While Nigeria has made significant improvements to the quality of its elections since the 1999 transition to democratic rule, the 2019 presidential and National Assembly elections, which saw President Muhammadu Buhari reelected and the All Progressives Caucus (APC) regain its legislative majority, were marred by irregularities. Corruption remains endemic in the key petroleum industry. Security challenges, including insurgencies, kidnappings, and communal and sectarian violence in the Middle Belt region, threaten the human rights of millions of Nigerians. The military and law enforcement agencies often engage in extrajudicial killings, torture, and other abuses. Civil liberties are undermined by religious and ethnic bias, while women and LGBT+ people face pervasive discrimination. The vibrant media landscape is impeded by criminal defamation laws, as well as the frequent harassment and arrests of journalists who cover politically sensitive topics.
- In May, Abubakar Shekau, the leader of the Boko Haram militant group, died by suicide after being captured by the Islamic State West Africa Province (ISWAP), a Boko Haram splinter group. Over 1,000 fighters and relatives reportedly surrendered in subsequent weeks.
- ISWAP continued to launch violent attacks during the year. Aid workers sheltered in a bunker when the group attacked the town of Dikwa in March, while ISWAP launched two attacks against a military base in Borno State in May.
- In June, Nnamdi Kanu, the leader of the separatist Indigenous People of Biafra (IPOB), was arrested and returned to Nigeria, where he was accused of charges including treason. Kanu’s lawyer accused the Kenyan government of mistreating him before returning him to Nigeria, which it denied; Kanu remained in custody at year’s end.
- The IPOB called on southeasterners to remain home in response to Kanu’s arrest, which residents reportedly complied with for fear of violence. The group’s instructions and armed attacks against electoral offices impacted the Anambra state gubernatorial election in November; only 10 percent of voters participated, the lowest turnout recorded there since 1999.
|Was the current head of government or other chief national authority elected through free and fair elections?||2.002 4.004|
The president can serve a maximum of two four-year terms and is elected by a qualified majority vote. The president must also win at least 25 percent of the votes cast in 24 states. President Buhari of the APC was reelected in February 2019, winning 53 percent of the vote. People’s Democratic Party (PDP) candidate Atiku Abubakar won 39 percent. Other candidates shared 8 percent.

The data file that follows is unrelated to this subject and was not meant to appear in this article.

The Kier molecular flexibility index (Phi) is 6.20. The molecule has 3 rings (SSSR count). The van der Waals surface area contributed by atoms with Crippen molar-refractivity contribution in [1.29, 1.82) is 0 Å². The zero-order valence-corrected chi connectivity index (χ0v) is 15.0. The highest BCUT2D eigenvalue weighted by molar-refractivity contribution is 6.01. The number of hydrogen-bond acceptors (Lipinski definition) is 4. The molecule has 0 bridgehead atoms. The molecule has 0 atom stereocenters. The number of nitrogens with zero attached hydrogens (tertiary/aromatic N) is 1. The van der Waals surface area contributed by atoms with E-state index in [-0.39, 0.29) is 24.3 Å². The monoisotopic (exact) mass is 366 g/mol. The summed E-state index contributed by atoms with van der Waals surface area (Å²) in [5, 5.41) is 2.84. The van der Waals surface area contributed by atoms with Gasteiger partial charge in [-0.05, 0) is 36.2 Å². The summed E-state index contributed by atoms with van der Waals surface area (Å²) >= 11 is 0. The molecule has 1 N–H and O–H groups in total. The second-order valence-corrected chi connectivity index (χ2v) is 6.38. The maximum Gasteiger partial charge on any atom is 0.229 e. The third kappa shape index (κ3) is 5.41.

A one-week voting delay, announced on the morning of the election, undermined confidence in the Independent National Electoral Commission (INEC). International observers noted serious irregularities when the election was held, including election-related violence, vote buying, and the intimidation of election officials and voters. Turnout was among the lowest seen in Nigeria, at 35.7 percent. Abubakar legally challenged the results that March, but the Supreme Court dismissed his appeal that October.
|Were the current national legislative representatives elected through free and fair elections?||2.002 4.004|
Members of the bicameral National Assembly, consisting of the 109-seat Senate and the 360-seat House of Representatives, are elected for four-year terms.
Legislative elections were held concurrently with the February 2019 presidential election. According to INEC, the APC won 212 seats, the PDP won 127, the All Progressives Grand Alliance (APGA) won 10, and another 7 parties won the remainder. In the Senate, the APC won 63 seats, the PDP won 44, and the Young Progressives Party (YPP) won 1. One Senate seat was reported vacant.
Observers reported irregularities including violence, intimidation of voters and officials, and vote buying. They also noted incidents where party officials directed voters on how to cast ballots at polling stations. INEC declined to certify winning candidates in two races because local returning officers operated under duress.
|Are the electoral laws and framework fair, and are they implemented impartially by the relevant election management bodies?||2.002 4.004|
The 1999 constitution and the Electoral Act of 2010 provide Nigeria’s legal electoral framework. In 2018 and 2019, the National Assembly passed Electoral Act amendments designed to strengthen equal airtime obligations for broadcasters, make the voter register and election results more accessible to voters, and extend federal electoral regulations to local races. President Buhari repeatedly vetoed the bill during this period, citing inconsistencies with existing law. The National Assembly passed an Electoral Act Amendment Bill in November 2021. Buhari declined to sign it in December, objecting to its provisions for party primary contests.